Yes! You CAN Work Full Time and Homeschool Your Children
Maybe you’re here because you work full time but you’re interested in homeschooling. Maybe you already homeschool but you need to work outside of the home. No matter your situation I have great news. You can work full time and homeschool!
Yes, even if both parents work full time or if you’re a single parent who works full time.
No, it doesn’t require you to work full time from home. Of course, as a mom who now works full time from home, I agree it’s definitely easier that way.
Working from home isn’t an immediate option for everyone, though. It wasn’t an option for me right away either. I worked outside of the home for over three years years before I was able to work for myself from home.
Here’s how my family homeschooled with two parents who worked full-time. (Oh, and we both had part-time side gigs, too!)
How I Worked Full Time and Homeschooled My Children
We’d been homeschooling for five years when I started a full-time job outside of the home. Our family decided to continue homeschooling instead of sending our children to public school.
Our previous arrangement was ideal for home schooling. I was self-employed part-time and a part-time family therapist. I could set my own schedule. My husband worked third shift so at least one of us was home with our children at all times.
Eventually we realized our overall quality of life was less than ideal, in large part due to our professions. So, we made some changes.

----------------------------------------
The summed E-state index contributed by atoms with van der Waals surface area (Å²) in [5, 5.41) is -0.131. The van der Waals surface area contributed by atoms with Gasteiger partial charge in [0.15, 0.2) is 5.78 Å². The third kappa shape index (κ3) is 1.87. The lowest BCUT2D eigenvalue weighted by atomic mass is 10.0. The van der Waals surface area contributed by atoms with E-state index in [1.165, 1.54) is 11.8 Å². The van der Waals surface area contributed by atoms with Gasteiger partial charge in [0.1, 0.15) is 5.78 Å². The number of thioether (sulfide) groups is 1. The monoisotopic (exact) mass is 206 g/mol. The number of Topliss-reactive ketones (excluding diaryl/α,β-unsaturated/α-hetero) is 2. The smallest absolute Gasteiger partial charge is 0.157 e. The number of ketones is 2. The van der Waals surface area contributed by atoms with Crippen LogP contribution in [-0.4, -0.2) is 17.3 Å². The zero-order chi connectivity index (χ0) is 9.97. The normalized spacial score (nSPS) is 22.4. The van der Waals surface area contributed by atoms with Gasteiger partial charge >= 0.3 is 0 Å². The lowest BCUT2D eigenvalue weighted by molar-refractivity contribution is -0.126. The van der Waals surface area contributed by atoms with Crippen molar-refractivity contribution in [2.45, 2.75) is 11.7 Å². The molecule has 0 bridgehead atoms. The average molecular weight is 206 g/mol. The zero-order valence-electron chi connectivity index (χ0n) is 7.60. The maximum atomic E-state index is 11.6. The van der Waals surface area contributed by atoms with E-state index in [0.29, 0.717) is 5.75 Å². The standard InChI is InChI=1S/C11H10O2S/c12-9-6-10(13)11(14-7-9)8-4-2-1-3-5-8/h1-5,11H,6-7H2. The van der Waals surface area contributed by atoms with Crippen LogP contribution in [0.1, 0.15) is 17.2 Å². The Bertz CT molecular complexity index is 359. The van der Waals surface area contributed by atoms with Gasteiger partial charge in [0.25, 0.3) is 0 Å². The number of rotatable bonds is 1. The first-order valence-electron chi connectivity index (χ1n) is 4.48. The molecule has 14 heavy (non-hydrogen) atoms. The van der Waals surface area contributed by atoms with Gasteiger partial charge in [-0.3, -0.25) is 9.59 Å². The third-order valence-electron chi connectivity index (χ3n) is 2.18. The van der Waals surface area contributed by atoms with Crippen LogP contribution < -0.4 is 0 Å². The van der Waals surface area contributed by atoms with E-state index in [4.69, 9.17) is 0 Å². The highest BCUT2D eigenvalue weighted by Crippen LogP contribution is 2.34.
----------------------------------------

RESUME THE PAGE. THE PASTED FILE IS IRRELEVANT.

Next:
I left my career as a family therapist and started a job closer to home. My husband made the switch from a 3rd-shift-seven-days-per-week
indentured servitude job to a healthier 7-4, M-F gig.
When our careers changed we assured ourselves and our children that we could work full-time and still homeschool.
Frankly, I wasn’t sure how it was all going to work out. It was a leap of faith.
Fortunately, it worked very well for our family.
These are the lessons we learned and how we worked full time and homeschooled for over three years.
You Can’t Do It All On Your Own
It would be a lie to say we had no help with schooling our kids while we worked.
While I was at work, our youngest son stayed with a wonderful care provider who was homeschooled as a child and had four children of her own. She understood our family’s situation and our goals.
We were grateful to have a caregiver who understood our desire to continue homeschooling and was willing to help us by working with our son on his school work.
My older two sons were able to work more independently. They had less structured caregivers who were mainly there for emergencies.
Depending on the ages of your children, hiring someone to help with the homeschooling or to oversee more independent work is vital.
Be aware of the laws in your state, which may require homeschooling parents to provide a specific percentage of the educational instruction.
Ask for Flexibility With Your Job
After I worked at my new job for a couple of years I worked out an arrangement with my boss so I could work from home a couple of days per week. (I wrote an article a while ago about how to ask your boss to work from home.)